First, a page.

Dickenson County, Virginia was formed in 1880 from Buchanan,
Russell, and Wise Counties. It was named after W. J. Dickenson,
a member of the Virginia Assembly. The Dickenson County seat is
Dickenson County is located in the Southwestern
corner of the Commonwealth of Virginia, cradled within the Appalachian
mountains and forests
The region remained largely uncharted until the
1800s. Before this, the only people to move through the area were
Native Americans and southwest Virginia long hunters, both of which
used it as hunting grounds. The first European-American settlements
were at Sand Lick ("Fighting Dick" Colley) and Holly Creek
(John Mullins), which would later become Clintwood.
Before the 1900's, Dickenson County was a pioneer
area, with most of the population sustaining themselves on small
It wasn't until the 1880's that the timber and coal industries would
begin to chop and mine their way into the county. The residents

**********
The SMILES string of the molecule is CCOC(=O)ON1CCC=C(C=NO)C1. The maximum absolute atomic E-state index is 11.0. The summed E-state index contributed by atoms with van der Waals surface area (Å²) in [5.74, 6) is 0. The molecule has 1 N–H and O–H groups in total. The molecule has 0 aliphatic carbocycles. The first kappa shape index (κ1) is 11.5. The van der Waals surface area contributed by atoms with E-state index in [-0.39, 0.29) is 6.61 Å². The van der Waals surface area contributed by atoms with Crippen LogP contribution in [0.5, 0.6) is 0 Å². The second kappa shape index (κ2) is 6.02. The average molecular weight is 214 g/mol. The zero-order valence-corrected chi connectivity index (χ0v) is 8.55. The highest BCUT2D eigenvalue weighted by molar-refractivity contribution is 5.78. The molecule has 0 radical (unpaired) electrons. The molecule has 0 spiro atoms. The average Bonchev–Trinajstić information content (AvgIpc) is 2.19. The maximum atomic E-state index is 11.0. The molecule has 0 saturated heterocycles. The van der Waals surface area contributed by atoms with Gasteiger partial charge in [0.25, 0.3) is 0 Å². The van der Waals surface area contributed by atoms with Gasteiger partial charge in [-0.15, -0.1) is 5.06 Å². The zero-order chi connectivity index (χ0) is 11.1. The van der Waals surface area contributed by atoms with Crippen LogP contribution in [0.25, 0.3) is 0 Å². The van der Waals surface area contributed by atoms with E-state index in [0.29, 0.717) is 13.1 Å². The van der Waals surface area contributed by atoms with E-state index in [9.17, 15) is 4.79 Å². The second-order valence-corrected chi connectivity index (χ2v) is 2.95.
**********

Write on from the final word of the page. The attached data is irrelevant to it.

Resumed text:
of Dickenson County were poor, and many jumped at the chance of
selling mineral rights to industry prospectors.
It would be another 35 years before the Carolina Clinchfield &
Ohio Railroad would arrive, and begin to fully exploit the rich
forests and mountains. The resulting jobs ignited a growth which
doubled the population in 15 years.
In the 1930's natural gas reserves were also found in the region.
By the 1950's the lumber companies had exhausted the old growth
trees; today the coal and natural gas industries are showing a very
visible present in the county.
The Crooked Road
Birch Knob Tower
Cumberland Mountain View Drive
Pine Mountain Trail
Ralph Stanley Museum
Mountain Art Work
Coal & RR Museum
Jettie Baker Center
Coal Miners Memorial
Battle of Kings Mtn.
Civil War Veterans